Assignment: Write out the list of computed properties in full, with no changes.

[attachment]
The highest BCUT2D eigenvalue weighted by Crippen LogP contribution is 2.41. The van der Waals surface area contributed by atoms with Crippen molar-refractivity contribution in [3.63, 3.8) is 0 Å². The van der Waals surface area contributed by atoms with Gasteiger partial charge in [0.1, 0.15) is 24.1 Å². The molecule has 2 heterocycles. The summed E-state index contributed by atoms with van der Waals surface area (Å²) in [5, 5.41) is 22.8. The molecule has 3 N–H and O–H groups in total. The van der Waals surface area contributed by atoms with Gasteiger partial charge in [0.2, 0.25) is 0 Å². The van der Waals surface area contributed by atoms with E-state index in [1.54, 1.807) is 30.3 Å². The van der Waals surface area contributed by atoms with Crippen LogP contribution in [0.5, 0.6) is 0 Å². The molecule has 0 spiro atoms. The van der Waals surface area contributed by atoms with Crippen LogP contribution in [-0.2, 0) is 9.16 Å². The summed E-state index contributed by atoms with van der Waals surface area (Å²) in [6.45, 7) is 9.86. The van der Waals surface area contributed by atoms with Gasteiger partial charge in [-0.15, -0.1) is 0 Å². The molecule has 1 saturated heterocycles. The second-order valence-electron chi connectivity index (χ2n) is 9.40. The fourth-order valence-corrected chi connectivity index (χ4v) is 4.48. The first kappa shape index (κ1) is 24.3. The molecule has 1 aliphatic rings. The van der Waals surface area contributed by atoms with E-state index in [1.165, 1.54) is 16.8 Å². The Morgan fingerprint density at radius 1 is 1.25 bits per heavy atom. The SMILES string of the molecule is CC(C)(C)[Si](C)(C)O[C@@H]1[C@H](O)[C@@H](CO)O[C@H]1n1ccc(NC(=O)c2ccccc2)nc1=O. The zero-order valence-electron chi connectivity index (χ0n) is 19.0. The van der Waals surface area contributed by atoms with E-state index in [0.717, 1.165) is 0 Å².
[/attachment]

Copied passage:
The highest BCUT2D eigenvalue weighted by Crippen LogP contribution is 2.41. The van der Waals surface area contributed by atoms with Crippen molar-refractivity contribution in [3.63, 3.8) is 0 Å². The van der Waals surface area contributed by atoms with Gasteiger partial charge in [0.1, 0.15) is 24.1 Å². The molecule has 2 heterocycles. The summed E-state index contributed by atoms with van der Waals surface area (Å²) in [5, 5.41) is 22.8. The molecule has 3 N–H and O–H groups in total. The van der Waals surface area contributed by atoms with Gasteiger partial charge in [0.2, 0.25) is 0 Å². The van der Waals surface area contributed by atoms with E-state index in [1.54, 1.807) is 30.3 Å². The van der Waals surface area contributed by atoms with Crippen LogP contribution in [0.5, 0.6) is 0 Å². The molecule has 0 spiro atoms. The van der Waals surface area contributed by atoms with Crippen LogP contribution in [-0.2, 0) is 9.16 Å². The summed E-state index contributed by atoms with van der Waals surface area (Å²) in [6.45, 7) is 9.86. The van der Waals surface area contributed by atoms with Gasteiger partial charge in [-0.15, -0.1) is 0 Å². The molecule has 1 saturated heterocycles. The second-order valence-electron chi connectivity index (χ2n) is 9.40. The fourth-order valence-corrected chi connectivity index (χ4v) is 4.48. The first kappa shape index (κ1) is 24.3. The molecule has 1 aliphatic rings. The van der Waals surface area contributed by atoms with E-state index in [1.165, 1.54) is 16.8 Å². The Morgan fingerprint density at radius 1 is 1.25 bits per heavy atom. The SMILES string of the molecule is CC(C)(C)[Si](C)(C)O[C@@H]1[C@H](O)[C@@H](CO)O[C@H]1n1ccc(NC(=O)c2ccccc2)nc1=O. The zero-order valence-electron chi connectivity index (χ0n) is 19.0. The van der Waals surface area contributed by atoms with E-state index in [0.717, 1.165) is 0 Å².